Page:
Families of autistic children to campaign over allowance

Parents of autistic children are planning a national campaign to highlight the hardship families are facing due to refusals and reviews of a welfare payment called the Domiciliary Care Allowance (DCA).

A meeting tonight organised by Irish Autism Action (IAA), comes on the back of a year-long anecdotal study whereby the group has asked parents who have been refused DCA to tell their stories.

IAA said it wants to take parents’ anger and channel it into a concerted effort to highlight an issue “the Government must resolve”.

It says from Carlow to Clare, parents are at their wits end and feel frustrated and disillusioned that children with autism or Asperger syndrome are not being recognised.

Three mothers who are looking for a judicial review of the decision-making process around the DCA, will also make a presentation in the Dáil this week, and it is understood Social Protection Minister Joan Burton has agreed to a meeting with the women.

Figures from the Department of Social Protection show the DCA is paid to more than 24,000 parents or guardians in respect of 26,000 children at a cost of about €100m.

In 2011, of a total of 403 reviews carried out, 187 families were found to be no longer eligible and 52 cases have yet to be finalised, the department said.

Also last year, 2,420 people appealed their decision — both reviews and first time applicants — and 1,259 (52%) of those appeals were successful.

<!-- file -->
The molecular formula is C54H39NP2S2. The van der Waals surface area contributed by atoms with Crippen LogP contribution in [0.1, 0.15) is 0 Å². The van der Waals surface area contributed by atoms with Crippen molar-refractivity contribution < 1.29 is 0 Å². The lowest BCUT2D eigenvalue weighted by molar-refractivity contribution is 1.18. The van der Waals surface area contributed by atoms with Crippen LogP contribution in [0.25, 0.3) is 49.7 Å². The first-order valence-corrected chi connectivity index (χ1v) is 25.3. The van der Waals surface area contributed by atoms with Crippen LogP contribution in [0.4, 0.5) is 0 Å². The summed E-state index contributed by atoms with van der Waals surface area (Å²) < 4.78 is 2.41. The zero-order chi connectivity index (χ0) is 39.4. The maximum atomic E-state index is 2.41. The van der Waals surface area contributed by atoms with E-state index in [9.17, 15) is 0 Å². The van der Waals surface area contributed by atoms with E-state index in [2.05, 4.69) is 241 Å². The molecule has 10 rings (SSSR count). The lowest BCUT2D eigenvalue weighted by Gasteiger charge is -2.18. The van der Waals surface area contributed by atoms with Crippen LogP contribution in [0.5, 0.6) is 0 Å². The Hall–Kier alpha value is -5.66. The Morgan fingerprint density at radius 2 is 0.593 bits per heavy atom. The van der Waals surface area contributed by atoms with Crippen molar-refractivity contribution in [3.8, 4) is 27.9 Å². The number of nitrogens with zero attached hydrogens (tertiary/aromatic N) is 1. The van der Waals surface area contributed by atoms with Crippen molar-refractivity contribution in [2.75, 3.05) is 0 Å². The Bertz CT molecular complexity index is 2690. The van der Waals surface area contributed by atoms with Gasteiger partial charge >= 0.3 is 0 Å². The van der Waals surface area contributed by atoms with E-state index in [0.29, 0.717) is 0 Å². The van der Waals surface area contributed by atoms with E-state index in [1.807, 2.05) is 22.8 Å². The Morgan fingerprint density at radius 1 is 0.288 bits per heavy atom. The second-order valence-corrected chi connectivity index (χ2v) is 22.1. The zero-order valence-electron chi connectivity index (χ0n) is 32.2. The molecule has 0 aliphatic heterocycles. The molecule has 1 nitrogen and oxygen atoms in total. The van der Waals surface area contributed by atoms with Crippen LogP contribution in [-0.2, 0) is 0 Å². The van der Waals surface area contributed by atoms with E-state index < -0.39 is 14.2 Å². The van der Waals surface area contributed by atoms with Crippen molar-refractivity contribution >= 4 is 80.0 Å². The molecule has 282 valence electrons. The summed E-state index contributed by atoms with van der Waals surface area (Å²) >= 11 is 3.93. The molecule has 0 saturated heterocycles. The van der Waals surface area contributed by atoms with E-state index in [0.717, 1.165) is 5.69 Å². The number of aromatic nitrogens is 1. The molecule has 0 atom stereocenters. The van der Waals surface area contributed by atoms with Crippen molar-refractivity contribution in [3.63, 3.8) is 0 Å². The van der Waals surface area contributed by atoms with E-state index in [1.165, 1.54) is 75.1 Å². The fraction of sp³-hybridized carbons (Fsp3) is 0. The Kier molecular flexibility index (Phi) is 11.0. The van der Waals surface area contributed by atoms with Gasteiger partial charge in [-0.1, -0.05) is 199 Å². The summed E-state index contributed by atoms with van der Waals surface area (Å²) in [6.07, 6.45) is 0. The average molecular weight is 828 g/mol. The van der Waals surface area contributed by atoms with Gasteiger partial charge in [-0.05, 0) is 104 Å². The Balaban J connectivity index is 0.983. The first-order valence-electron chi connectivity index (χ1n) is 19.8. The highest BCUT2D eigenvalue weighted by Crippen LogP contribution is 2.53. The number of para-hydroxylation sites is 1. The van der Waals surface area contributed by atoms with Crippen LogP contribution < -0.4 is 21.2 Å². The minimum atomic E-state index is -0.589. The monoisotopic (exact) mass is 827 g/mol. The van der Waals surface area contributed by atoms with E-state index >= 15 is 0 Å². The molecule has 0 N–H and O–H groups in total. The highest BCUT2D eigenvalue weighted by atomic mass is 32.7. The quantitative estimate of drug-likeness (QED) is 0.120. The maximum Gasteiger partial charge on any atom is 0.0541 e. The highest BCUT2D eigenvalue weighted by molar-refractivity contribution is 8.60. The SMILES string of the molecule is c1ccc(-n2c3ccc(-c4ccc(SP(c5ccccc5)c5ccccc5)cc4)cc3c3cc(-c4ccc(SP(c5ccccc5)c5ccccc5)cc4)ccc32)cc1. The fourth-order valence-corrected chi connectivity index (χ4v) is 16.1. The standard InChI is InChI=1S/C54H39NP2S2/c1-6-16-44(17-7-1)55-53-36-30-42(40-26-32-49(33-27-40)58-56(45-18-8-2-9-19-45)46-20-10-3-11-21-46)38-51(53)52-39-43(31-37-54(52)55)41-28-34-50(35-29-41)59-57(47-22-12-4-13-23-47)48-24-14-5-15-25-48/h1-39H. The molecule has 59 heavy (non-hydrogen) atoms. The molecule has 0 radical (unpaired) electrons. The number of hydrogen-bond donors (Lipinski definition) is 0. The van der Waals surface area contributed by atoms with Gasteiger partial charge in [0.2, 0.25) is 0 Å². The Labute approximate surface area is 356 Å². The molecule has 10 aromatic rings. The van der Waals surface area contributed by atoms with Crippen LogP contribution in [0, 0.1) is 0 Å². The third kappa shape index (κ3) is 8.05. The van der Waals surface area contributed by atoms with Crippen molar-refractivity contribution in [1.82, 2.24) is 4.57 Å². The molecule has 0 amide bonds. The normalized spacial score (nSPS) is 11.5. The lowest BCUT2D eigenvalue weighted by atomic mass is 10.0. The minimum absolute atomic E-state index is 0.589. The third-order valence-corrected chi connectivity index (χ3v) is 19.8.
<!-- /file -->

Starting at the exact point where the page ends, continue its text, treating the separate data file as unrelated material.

Figures from the Department of Social Protection show that last year it received 5,525 applications and that 5,396 were fully processed. More than half — 2,894 applications — were disallowed with 2,502 allowed, including those cases initially refused but granted on review.

Wicklow TD Simon Harris said he has been inundated with stories from all over the country, almost exclusively parents of autistic children: “Why are so many children with autism being subjected to reviews all of a sudden when their needs have not changed? Why are so many families of children with autism being refused payments they and their doctors know they need — they supply medical evidence in support of them.

“Some of the reviews I have come across happen at the most bizarre times, such as when an autistic child turns 13 years of age, moves to secondary school or commences puberty... Such reviews can be insensitive.”

In the Dáil in recent weeks, Ms Burton said there was no question of children with an autism spectrum disability being treated differently from others.

“The percentage of children on the autism spectrum that are refused DCA is in line with the overall refusal rate,” she said.

However, the Department of Social Protection told the Irish Examiner that statistics were not available on the disability or illness of the individual children for whom the DCA is stopped.


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